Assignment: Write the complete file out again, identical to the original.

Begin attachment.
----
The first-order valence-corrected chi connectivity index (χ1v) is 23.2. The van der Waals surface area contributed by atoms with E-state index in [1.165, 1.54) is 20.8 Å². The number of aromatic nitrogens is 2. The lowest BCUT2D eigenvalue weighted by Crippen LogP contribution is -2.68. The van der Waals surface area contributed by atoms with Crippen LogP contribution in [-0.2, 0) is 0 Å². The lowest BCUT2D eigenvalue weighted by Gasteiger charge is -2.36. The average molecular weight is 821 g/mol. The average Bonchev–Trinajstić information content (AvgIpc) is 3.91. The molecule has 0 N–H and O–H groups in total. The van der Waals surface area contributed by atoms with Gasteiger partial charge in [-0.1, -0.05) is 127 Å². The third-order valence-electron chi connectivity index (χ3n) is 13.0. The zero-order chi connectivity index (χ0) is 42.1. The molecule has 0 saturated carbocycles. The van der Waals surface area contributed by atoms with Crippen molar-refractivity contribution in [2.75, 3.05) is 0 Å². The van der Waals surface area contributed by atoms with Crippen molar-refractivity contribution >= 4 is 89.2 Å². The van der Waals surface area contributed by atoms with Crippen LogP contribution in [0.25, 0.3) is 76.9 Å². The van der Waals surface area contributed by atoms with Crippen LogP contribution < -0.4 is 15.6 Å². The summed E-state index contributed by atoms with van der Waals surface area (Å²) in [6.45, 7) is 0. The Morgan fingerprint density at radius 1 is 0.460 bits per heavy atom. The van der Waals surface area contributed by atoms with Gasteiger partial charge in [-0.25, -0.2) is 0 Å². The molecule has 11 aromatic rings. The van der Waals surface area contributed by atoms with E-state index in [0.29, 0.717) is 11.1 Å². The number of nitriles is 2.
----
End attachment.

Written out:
The first-order valence-corrected chi connectivity index (χ1v) is 23.2. The van der Waals surface area contributed by atoms with E-state index in [1.165, 1.54) is 20.8 Å². The number of aromatic nitrogens is 2. The lowest BCUT2D eigenvalue weighted by Crippen LogP contribution is -2.68. The van der Waals surface area contributed by atoms with Crippen LogP contribution in [-0.2, 0) is 0 Å². The lowest BCUT2D eigenvalue weighted by Gasteiger charge is -2.36. The average molecular weight is 821 g/mol. The average Bonchev–Trinajstić information content (AvgIpc) is 3.91. The molecule has 0 N–H and O–H groups in total. The van der Waals surface area contributed by atoms with Gasteiger partial charge in [-0.1, -0.05) is 127 Å². The third-order valence-electron chi connectivity index (χ3n) is 13.0. The zero-order chi connectivity index (χ0) is 42.1. The molecule has 0 saturated carbocycles. The van der Waals surface area contributed by atoms with Crippen molar-refractivity contribution in [2.75, 3.05) is 0 Å². The van der Waals surface area contributed by atoms with Crippen molar-refractivity contribution >= 4 is 89.2 Å². The van der Waals surface area contributed by atoms with Crippen LogP contribution in [0.25, 0.3) is 76.9 Å². The van der Waals surface area contributed by atoms with Crippen LogP contribution < -0.4 is 15.6 Å². The summed E-state index contributed by atoms with van der Waals surface area (Å²) in [6.45, 7) is 0. The Morgan fingerprint density at radius 1 is 0.460 bits per heavy atom. The van der Waals surface area contributed by atoms with Gasteiger partial charge in [-0.25, -0.2) is 0 Å². The molecule has 11 aromatic rings. The van der Waals surface area contributed by atoms with E-state index in [0.29, 0.717) is 11.1 Å². The number of nitriles is 2.